What are some best practices for businesses on Pinterest? It’s a question often asked by our networks. Pinterest has quickly evolved into a powerhouse of a platform, so this inquiry holds more and more weight every day. Today, we’ll share our tips and tricks-of-the-trade to ensure you make the most of this social property.
Amy Porterfield’s “Online Marketing Made Easy” Podcast recently discussed “How to Use Pinterest to Increase Traffic and Grow Your List.” Amy and guest Melanie Duncan dove into the specifics of Pinterest’s growing dominance in the digital realm, and provided actionable insights on how to best optimize a Pinterest business page.
In addition to podcast takeaways, check out these lessons from a BlogHer Pinterest Master Class on how to create deep and meaningful traction. Like all social media platforms, Pinterest has an ever-changing landscape that must be reevaluated constantly if ongoing success is to be achieved.
Here are our top 10 tips on how to optimize Pinterest in 2014:
Install Pin It buttons on your website. Whether it’s a photo, video, or e-book, a powerful way to direct new visitors to your website is to have Pinterest-friendly, hyperlinked content leading viewers from Pinterest to your website, opt-in page, e-book download, e-commerce shop, etc.
Ensure the first two rows of boards on your Pinterest page are saturated with content that will draw page viewers’ attention. The best board position is the middle of the first row, so it should be used for promotional boards featuring your products and services. Note: when you create a new board, it gets placed in the bottom row. This is because Pinterest’s default is to arrange boards chronologically. Be sure to pull fresh boards to the top if you want to increase viewership.
Use “teaser images” to increase traffic to your website. Using a tool like Photoshop, add a text overlay with wording like “How To ___,” “Top 10 ___,” “5 ___Tips,” to draw users’ attention and persuade them to click through to your website to learn more.
Use the proper image dimensions. Cropping is important – most websites have horizontal images, but you need vertical images to claim more real estate on Pinterest. Two to three times more people will click through on vertical images as opposed to horizontal images, according to BlogHer. A 2:3 aspect ratio works best. Super skinny, tall images like infographics and long recipe lists can be a hassle to scroll through, so adopt the “teaser” method by cropping the best portion of those images and linking back to the source of the expanded image.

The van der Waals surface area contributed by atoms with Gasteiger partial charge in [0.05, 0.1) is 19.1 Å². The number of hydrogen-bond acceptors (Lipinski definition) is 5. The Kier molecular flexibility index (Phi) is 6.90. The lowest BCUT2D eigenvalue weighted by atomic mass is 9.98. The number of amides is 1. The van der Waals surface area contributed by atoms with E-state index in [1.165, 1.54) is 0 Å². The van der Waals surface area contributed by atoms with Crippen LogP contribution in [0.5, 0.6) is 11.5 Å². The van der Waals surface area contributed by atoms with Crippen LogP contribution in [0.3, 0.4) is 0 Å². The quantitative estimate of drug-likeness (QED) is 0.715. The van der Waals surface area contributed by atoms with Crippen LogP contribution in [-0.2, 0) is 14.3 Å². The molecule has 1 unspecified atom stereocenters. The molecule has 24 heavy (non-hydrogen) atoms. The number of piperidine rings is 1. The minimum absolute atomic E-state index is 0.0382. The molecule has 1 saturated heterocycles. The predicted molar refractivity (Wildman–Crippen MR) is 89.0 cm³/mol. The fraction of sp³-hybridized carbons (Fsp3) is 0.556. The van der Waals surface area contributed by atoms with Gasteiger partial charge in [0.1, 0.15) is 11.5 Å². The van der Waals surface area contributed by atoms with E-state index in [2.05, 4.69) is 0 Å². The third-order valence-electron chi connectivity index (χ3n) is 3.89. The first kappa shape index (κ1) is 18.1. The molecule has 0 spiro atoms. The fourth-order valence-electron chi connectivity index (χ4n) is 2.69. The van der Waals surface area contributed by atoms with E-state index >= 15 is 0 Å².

Pin throughout the day. Don’t “pin dump” on your followers’ feeds – pin twice daily instead of once to ensure your content is “dripped” throughout their home feeds. Morning (10-11a.m.) and late evening (9p.m.-midnight) are the best timeframes for the majority of brands to pin during.
Build up a content bank. Create secret boards – one for curated inspiration, one for original content uploads, and one for the functional use of holding trending pins to spread out later in the day. This will greatly reduce the time you have to spend on Pinterest.
Pin dynamic, visually appealing photos that are colorful and high quality. Use warm colors. According to BlogHer, reddish-orange images get 2x the repins as blueish images. Also, keep images bright. Photos with medium lightness are repinned 20x more than dark ones.
Always use a caption, but keep the copy short and sweet. Aim for 100 – 200 characters, plus a shortened owly or bitly link to track.
To increase discovery, add a relevant hashtag or two to each caption. Hashtags are a great way to increase the likelihood your pins will be found in Pinterest’s internal search results.
To build your Pinterest audience, promote on your other social properties to tap into your existing networks at least once a week. Include a link in your e-mail signature, and share your favorite pins and boards on your personal accounts as well.
Many brands apply a blanket strategy to their Pinterest pages by adopting Facebook or search engine tactics. Unfortunately, this approach can result in wasted energy on campaigns that ultimately won’t make an impact. Rather than mismanage or avoid Pinterest, we have helped our clients embrace Pinterest. We’ve learned how Pinterest can add value if it is treated separately from other platforms and implemented with care. With the appropriate strategy and execution, we’ve discovered that brands can have the wind of millions of influencers at their back.
If you have questions about how to build Pinterest into your marketing strategy, we’ve got a team of experts eager to empower your efforts. If you are “in it to win it,” contact us.
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